The Proceeds of Crime (Money Laundering) and Terrorist Financing Act (the Act) is applicable to all of our businesses in Canada.  The Act implements specific measures designed to detect and deter money laundering and the financing of terrorist activities.  Further, the Act sets out obligations related to deterring and detecting money laundering and terrorist financing from a global perspective, in order to minimize the possibility that RBC could become a party to these activities.  RBC has enterprise-wide anti-money laundering policies and procedures which assist in reducing the risk of facilitating money laundering and terrorist financing activities.  

   

Broker-Dealer/Investment Management Subsidiaries  

   

The activities of certain of the Bank's subsidiaries, such as RBC Dominion Securities Inc. (RBC DS), RBC Direct Investing Inc. (RBC DI), Royal Mutual Funds Inc. (RMFI), RBC Global Asset Management Inc., Phillips, Hager & North Investment Funds Ltd. (PH&N IF), and RBC Phillips, Hager & North Investment Counsel Inc., which act as securities dealers (including investment dealers, mutual fund dealers and exempt market dealers), advisors (investment counsel/portfolio manager) or investment fund managers are regulated in Canada under provincial and territorial securities laws (which are administered and enforced by securities regulatory authorities) and, in some cases, by the rules of the applicable self-regulatory organization (the Investment Industry Regulatory Organization of Canada for investment dealers and the Mutual Fund Dealers Association of Canada (MFDA) for mutual fund dealers).  Each of RBC DS and RBC DI are members of the Canadian Investor Protection Fund.  Customers' accounts are protected by the Canadian Investor Protection Fund within specified limits.  A brochure describing the nature and limits of coverage is available to customers upon request.  RMFI and PH&N IF are each members of the MFDA Investor Protection Fund,  

__________________________  

2 For the Bank's trust subsidiaries, only their retail deposit taking activities are subject to regulation under the FCAC Act.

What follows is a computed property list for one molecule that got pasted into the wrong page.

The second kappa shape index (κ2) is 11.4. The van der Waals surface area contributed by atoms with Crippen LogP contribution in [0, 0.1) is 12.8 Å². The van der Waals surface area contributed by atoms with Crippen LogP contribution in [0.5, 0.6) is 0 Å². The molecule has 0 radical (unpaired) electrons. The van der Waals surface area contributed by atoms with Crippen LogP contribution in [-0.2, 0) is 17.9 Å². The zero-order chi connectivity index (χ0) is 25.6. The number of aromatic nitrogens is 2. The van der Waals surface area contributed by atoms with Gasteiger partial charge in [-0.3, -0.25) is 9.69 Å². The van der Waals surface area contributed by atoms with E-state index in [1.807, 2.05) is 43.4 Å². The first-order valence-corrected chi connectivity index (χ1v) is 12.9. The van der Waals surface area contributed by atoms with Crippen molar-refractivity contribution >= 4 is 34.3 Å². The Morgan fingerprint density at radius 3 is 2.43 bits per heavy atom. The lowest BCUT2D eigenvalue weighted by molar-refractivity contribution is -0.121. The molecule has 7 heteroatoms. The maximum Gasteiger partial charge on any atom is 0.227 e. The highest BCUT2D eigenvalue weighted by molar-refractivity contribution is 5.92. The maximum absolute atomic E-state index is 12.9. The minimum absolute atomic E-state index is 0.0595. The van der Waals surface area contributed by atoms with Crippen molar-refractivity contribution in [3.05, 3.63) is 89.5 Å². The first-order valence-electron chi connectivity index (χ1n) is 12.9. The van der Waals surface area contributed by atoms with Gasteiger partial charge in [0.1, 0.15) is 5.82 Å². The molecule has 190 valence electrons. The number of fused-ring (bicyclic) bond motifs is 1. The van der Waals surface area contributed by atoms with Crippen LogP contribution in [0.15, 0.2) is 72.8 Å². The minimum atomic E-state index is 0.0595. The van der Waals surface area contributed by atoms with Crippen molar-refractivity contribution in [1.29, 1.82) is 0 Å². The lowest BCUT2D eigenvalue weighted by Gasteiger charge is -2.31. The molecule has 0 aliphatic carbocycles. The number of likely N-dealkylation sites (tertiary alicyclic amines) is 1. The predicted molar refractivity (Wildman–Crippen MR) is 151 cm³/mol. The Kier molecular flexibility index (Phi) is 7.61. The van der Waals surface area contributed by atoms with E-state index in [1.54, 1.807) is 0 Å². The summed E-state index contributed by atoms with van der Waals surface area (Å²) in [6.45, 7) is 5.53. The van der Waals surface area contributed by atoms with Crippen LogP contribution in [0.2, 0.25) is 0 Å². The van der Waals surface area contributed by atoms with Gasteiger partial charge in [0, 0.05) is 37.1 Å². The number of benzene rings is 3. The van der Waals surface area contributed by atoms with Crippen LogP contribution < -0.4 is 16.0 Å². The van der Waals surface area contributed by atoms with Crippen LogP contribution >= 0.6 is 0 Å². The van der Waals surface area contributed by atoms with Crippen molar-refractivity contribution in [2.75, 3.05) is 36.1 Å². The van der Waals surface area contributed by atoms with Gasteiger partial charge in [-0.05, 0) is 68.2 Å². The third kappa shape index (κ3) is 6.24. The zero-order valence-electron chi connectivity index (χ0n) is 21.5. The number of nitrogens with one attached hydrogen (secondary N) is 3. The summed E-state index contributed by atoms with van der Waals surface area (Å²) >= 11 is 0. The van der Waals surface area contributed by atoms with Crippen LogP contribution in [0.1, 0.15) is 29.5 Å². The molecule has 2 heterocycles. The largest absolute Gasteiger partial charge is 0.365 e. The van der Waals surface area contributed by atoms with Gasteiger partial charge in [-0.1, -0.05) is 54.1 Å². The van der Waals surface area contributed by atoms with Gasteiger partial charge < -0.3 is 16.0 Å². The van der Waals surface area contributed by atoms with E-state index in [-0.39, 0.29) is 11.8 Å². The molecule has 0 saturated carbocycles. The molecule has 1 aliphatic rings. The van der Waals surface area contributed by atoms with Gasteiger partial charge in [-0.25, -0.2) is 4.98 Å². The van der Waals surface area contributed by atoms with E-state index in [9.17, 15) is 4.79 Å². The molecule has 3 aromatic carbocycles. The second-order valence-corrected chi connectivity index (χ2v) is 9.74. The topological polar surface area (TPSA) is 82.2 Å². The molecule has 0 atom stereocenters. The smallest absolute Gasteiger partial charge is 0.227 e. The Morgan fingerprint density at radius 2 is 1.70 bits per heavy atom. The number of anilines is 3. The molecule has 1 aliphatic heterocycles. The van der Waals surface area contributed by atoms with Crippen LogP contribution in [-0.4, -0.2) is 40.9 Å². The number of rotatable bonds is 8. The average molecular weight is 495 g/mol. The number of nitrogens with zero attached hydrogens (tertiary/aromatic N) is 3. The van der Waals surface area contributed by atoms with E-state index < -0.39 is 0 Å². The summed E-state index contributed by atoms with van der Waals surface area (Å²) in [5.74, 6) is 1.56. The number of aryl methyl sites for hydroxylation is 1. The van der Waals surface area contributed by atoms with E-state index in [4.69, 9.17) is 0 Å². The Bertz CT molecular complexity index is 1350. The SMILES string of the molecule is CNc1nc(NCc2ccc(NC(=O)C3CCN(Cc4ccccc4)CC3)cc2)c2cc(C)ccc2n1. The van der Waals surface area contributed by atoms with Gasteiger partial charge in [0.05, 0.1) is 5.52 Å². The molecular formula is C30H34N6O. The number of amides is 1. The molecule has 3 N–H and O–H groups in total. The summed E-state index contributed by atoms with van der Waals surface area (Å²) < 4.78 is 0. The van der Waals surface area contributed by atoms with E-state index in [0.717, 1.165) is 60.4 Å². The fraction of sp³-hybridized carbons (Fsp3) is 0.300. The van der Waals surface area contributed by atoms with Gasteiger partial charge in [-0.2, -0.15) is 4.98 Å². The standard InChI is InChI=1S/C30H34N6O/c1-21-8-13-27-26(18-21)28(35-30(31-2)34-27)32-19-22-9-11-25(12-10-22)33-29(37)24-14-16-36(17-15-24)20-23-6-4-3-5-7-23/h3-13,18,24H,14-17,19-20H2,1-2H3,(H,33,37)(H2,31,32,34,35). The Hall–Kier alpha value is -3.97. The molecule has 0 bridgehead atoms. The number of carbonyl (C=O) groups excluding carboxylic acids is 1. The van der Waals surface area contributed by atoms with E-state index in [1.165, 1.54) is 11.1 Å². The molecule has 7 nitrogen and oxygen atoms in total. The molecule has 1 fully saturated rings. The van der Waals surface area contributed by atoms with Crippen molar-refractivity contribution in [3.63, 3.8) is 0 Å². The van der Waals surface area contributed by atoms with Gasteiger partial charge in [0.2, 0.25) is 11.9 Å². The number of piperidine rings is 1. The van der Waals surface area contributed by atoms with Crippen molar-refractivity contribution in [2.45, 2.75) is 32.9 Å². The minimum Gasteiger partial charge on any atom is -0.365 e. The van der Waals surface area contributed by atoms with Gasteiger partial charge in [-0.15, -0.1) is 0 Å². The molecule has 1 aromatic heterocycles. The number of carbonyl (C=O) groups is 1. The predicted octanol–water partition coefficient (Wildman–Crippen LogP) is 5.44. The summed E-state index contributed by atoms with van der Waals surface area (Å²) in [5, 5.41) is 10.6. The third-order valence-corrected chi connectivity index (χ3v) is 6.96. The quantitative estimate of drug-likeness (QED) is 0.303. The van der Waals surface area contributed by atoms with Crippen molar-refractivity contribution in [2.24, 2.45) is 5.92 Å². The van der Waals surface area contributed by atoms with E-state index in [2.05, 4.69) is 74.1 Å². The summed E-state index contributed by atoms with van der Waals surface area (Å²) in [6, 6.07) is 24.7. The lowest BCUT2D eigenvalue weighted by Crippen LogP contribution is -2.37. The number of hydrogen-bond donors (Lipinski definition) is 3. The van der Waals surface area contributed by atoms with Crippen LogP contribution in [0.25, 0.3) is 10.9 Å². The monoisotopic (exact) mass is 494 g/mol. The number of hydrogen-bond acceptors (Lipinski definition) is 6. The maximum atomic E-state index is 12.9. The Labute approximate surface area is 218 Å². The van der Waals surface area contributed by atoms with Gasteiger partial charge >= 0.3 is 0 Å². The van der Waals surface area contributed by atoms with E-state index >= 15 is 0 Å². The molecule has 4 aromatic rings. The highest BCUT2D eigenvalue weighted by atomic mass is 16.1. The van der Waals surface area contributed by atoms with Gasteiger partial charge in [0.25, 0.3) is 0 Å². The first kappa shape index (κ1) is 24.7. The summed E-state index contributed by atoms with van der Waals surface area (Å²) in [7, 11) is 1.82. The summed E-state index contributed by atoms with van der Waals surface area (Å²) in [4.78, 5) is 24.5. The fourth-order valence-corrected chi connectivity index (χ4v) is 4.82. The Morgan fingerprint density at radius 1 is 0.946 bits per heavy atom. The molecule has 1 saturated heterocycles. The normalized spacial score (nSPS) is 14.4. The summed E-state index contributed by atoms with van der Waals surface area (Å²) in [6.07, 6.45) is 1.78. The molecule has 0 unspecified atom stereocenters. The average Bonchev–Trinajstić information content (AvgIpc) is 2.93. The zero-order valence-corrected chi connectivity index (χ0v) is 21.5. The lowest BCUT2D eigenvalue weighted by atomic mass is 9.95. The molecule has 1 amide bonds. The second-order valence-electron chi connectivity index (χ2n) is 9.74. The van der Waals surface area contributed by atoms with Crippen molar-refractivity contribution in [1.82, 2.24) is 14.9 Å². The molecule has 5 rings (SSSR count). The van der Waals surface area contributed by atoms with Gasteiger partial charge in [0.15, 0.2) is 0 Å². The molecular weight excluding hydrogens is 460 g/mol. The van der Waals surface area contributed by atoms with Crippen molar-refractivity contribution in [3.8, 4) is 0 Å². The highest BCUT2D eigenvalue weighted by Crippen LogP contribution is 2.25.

which protects against certain losses of customer property held by an insolvent MFDA member; similarly, a brochure describing the nature and limits of coverage is also available to customers upon request.  

   

Insurance  

   

The activities of the Bank's regulated Canadian insurance subsidiaries, RBC Life Insurance Company (RBC Life) and RBC Insurance Company of Canada (RICC), are federally governed by the Insurance Companies Act and by provincial legislation in each province and territory in which they carry on business.  In addition, the Bank is federally governed by the Bank Act for any insurance activities it is permitted to carry out.  The Bank may administer, promote and provide advice in relation to certain authorized types of insurance and may conduct any aspect of the business of insurance, other than the underwriting of insurance, outside of Canada and in respect of risks outside Canada.  However, in Canada, the Bank may not act as agent for any person in the placing of insurance.  The Bank can promote an insurance company, agent or broker or non-authorized types of insurance (e.g. life and home and automobile insurance) to certain prescribed groups where the promotion takes place outside of physical bank branches.  Additionally, and subject to applicable restrictions under the Bank Act, RBC Wealth Management Financial Services Inc., a wholly owned indirect subsidiary of the Bank, is licensed under applicable provincial and territorial laws to sell insurance products, including life and benefits insurance along with money products such as annuities and segregated funds, on both an individual and group basis, for both related and independent insurance companies in Canada.  

   

RBC Life is a member of Assuris which is a not-for-profit organization that protects Canadian life insurance policyholders against loss of benefits due to the financial failure of a member company.  RICC is a member of the Property and Casualty Insurance Compensation Corporation which is the corporation protecting Canadian property and casualty policyholders against loss of benefits due to the financial failure of a member company.